Despite the imbalance of gender among the inhabitants of Umuofia, many of its male citizens view Okonkow’s rash acts against his wives and daughters as barbaric. What Okonkwo fails to realize is that women are also given qualities worthy of worship, such as the ability to bear children. The hidden female power within the daily aspects of life is what gives the villagers the ability to survive. Although yams are considered to be a crop solely worthy of man, Things Fall Apart does not mention that the women’s crops are any easier to grow. In fact, the most powerful deities are identified as female, such as the goddess of the Earth, “Ani.” When Okonkwo beats his young wife for leaving her post during the Week of Peace, the high priest condemns Okonkwo; “We live in peace with our fellows to honor our great goddess of the Earth withouth whose blessings our crops will not grow,” (Achebe 30). What keeps Okonkwo constantly searching for power is his imbalance in both masculine and feminine forces, which help humankind such concepts as rationality.
The language of the Igbo people provides a neutral ground for both genders. What is interesting about this language is how individualized it is. In modern-day America, the art of conversation is “one-size fits all.” We can structure our words differently, but however descriptive or plain our speech of choice is, our message always gets received in the same way. This is because we have no code or regimen on how to communicate with others. This “free ground” of discourse is not to be confused with the rights given to us by the First Amendment.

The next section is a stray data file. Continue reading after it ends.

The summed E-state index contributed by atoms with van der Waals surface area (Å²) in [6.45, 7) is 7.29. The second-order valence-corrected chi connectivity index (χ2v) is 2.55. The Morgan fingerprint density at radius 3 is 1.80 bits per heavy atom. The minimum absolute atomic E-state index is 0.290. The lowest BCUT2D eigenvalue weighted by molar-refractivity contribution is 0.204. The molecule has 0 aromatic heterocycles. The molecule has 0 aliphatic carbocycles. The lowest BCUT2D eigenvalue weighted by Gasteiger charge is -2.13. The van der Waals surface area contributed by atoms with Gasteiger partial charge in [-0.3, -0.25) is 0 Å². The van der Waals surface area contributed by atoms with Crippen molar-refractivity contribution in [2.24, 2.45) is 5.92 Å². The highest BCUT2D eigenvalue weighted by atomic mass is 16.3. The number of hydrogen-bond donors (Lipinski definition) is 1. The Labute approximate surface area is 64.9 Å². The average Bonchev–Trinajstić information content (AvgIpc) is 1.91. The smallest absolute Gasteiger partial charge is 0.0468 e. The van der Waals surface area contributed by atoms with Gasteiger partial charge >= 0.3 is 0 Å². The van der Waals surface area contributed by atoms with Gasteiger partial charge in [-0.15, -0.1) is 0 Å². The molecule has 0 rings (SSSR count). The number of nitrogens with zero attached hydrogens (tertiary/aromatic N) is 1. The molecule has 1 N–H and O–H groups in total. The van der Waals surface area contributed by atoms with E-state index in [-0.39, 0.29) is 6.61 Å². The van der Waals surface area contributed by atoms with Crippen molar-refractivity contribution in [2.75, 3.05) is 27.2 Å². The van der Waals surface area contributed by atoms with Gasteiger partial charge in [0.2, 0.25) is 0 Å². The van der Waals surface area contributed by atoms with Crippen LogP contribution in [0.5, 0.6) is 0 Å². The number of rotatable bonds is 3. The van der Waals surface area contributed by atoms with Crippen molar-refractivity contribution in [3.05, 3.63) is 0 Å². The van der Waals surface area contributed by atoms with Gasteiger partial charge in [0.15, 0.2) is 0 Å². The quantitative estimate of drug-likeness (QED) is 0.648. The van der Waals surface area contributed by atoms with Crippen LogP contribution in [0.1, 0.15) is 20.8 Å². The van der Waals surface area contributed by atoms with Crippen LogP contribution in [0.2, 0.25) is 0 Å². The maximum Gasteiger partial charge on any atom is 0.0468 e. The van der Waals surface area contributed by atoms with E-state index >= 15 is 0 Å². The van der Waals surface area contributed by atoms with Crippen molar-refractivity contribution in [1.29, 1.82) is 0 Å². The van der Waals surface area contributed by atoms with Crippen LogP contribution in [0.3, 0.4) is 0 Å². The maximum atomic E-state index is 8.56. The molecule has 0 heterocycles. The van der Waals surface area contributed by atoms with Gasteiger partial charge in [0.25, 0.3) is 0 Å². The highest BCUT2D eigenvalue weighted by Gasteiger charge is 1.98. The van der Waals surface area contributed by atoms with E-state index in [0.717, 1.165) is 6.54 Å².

In Umuofia, in order to have a conversation with someone or to ask a question, there is a strict process one must follow to lead up to the desired discussion. The Igbo value respect over the Western straightforwardness. For example, when the young Okonkwo wants to ask an elder if he can have a quantity of yam seeds, he first announces “I have come to pay you my respects and also ask a favor. But let us drink the wine first,” (Achebe 19).  After offering your respects to an elder, one must then continue by conversing about recent happenings. To speak plainly is considered weak, so to properly carry out the body of your dialogue, an Igbo must lace their words with proverbs.
“Proverbs are the palm-oil with which words were eaten,” (Achebe 7). The proverbs of the Igbo were not something a child could simply pick up while listening. Proverbs were inherited like genes from one generation to the next. To translate an Igbo proverb into a concept that we could understand would be the equivalent to translating hieroglyphics; hieroglyphics rendered to modern languages are able to decipher a message, however the visual emphasis is completely lost.
Proverbs tell the history of the Igbo people, and the proverbs mentioned in Things Fall Apart even have the ability to foreshadow future events in the plot. Our Western culture likes to think of proverbs as certain sayings that hold universal truth. On the contrary, Igbo proverbs allow the individual to interpret the meaning their own way. For example, “A chick that will grow into a c*** will be spotted the very day it hatches,” (Achebe 66). One might interpret this as saying that “Leaders are born, not made.” Others might interpret this proverb as “Children who are strong-willed will only be seen as competition.” Perhaps it was the idea of proverbs that confused the villagers of Umuofia and Mbaino about the Christian religion, which preaches universal standards.